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The Running Man, Stephen King, ISBN 0-451-19796-8
by Michael Lipsius

            When reading Stephen King’s, The Running Man, after a night of watching network television, one has to wonder if King was writing a bleak piece of futuristic sci-fi or a book of prophecies on the future of American culture.

            The Running Man, published in 1982, was originally attributed to Richard Bachman, which was later found to be a pen name of the prolific King. He would argue Bachman was a completely different person. A modern copy will likely be attributed to Stephen King or “Stephen King writing as Richard Bachman.”

            In the book, Ben Richards is unemployed and destitute in 2025 after being blacklisted for being a whistle-blower about exposure to toxic chemicals at a General Atomic plant. He and his wife Sheila cannot afford to take their gravely ill daughter Cathy to a doctor or purchase medicine. The only chance he has is by appearing on the Network’s hugely popular Games. Contestants have a chance to strike it rich instantly, or die trying, on such games shows as Treadmill for Bucks, where contestants with chronic heart, lung and liver conditions are put on a treadmill which is sped up when a contestant misses a trivia question. Fans watch in excitement at home on their “Free-Vees.” It is the law that everyone own one, though a 2021 law  requiring people to keep them on 24 hours a day failed by six votes.

            Then there’s the Running Man. The Network’s most popular show on the Free-Vee.

            Richards is participating in a deadly game where he tries to outrun a gang of head-hunters for 30 days. Participants at home, who are all encouraged to loathe and hate Richards through propaganda tactics, are offered 100 “new dollars” for a sighting and 1,000 new dollars for a sighting leading to a kill. If Richards lasts 30 days he will win one billion new dollars. No one has ever lasted 30 days and it appears this is a game no one can ever win from the moment he leaves Games headquarters in the fictional city of Harding, heading to the northeastern U.S.

            What may have appeared as sci-fi in 1982, appears as dark satire today. Since the craze of reality television began with Survivor, we’ve seen shows like Fear Factor where contestants eat fish eyes and are put in cages with snakes that are supposedly not guaranteed to not bite. They are challenged to swim icy cold tunnels with a lack of air pockets. This is all for a million bucks. The stunts are supervised by professionals and it would be unlikely a major network would let a human die under their watch. No one knows this will never happen. In the late 90s Phil Donahue wanted to host a program broadcasting the execution of convicted Oklahoma City bomber Timothy McVeigh. He argued, "the public should get a chance to witness for itself the process by which convicted murderers are put to death" in a New York Post article.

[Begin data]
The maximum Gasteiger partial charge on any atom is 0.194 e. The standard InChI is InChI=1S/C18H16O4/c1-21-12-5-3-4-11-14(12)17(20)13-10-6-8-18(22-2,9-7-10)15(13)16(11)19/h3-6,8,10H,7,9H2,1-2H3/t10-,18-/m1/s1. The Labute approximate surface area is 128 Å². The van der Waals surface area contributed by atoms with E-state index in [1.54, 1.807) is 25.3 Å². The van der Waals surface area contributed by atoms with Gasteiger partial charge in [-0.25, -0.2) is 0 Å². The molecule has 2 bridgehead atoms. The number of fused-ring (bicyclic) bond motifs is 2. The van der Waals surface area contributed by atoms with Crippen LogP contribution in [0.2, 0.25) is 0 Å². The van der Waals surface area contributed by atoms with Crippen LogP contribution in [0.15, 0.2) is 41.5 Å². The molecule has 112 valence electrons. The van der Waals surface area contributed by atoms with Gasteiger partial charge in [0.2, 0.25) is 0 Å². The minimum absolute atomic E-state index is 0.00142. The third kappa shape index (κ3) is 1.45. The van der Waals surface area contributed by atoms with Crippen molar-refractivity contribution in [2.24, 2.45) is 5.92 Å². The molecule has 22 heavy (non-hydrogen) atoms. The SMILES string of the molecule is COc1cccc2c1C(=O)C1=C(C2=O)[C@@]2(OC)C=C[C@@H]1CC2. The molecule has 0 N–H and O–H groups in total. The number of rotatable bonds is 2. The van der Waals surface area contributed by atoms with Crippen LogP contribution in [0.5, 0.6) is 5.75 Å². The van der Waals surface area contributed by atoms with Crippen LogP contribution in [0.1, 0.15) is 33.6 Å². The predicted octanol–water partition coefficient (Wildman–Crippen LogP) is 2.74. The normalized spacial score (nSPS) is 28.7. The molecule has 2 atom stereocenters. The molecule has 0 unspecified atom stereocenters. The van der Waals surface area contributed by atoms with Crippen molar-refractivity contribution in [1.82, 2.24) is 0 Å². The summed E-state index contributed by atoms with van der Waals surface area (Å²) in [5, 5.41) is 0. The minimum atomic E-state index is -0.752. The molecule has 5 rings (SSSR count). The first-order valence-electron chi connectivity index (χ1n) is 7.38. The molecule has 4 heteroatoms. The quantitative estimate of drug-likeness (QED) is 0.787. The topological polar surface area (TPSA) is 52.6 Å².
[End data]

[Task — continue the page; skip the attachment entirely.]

A few years ago, the Fox network ran a show called, Who Wants to Marry a Multi-Millionaire. They were criticized for airing such tasteless programming, but today we see the Bachelor, the Bachelorette, and Who’s Your Daddy? Millions are encouraged to tune in and laugh at the guy who absolutely humiliates himself on American Idol and Canadian Idol. We don’t have live murders on television, but look how far we‘ve come, or as some might say, how low we’ve gone with “entertainment.” The Fox network, a leader in the reality TV genre, was not in existence in 1982 and reality television game shows of this nature were nowhere to be found on the no-longer-existent dial.

            Although King is known for being dark in his novels, he is even darker writing as Bachman. This works in this novel. He is not afraid to use dark language and offensive language in order to create a picture of a grey polluted world where the little guy doesn’t have a chance.

            Those running Games do feel the wrath of revenge, however. Ironically, it occurs when a Lockheed jet comes flying through their office tower.

 

 

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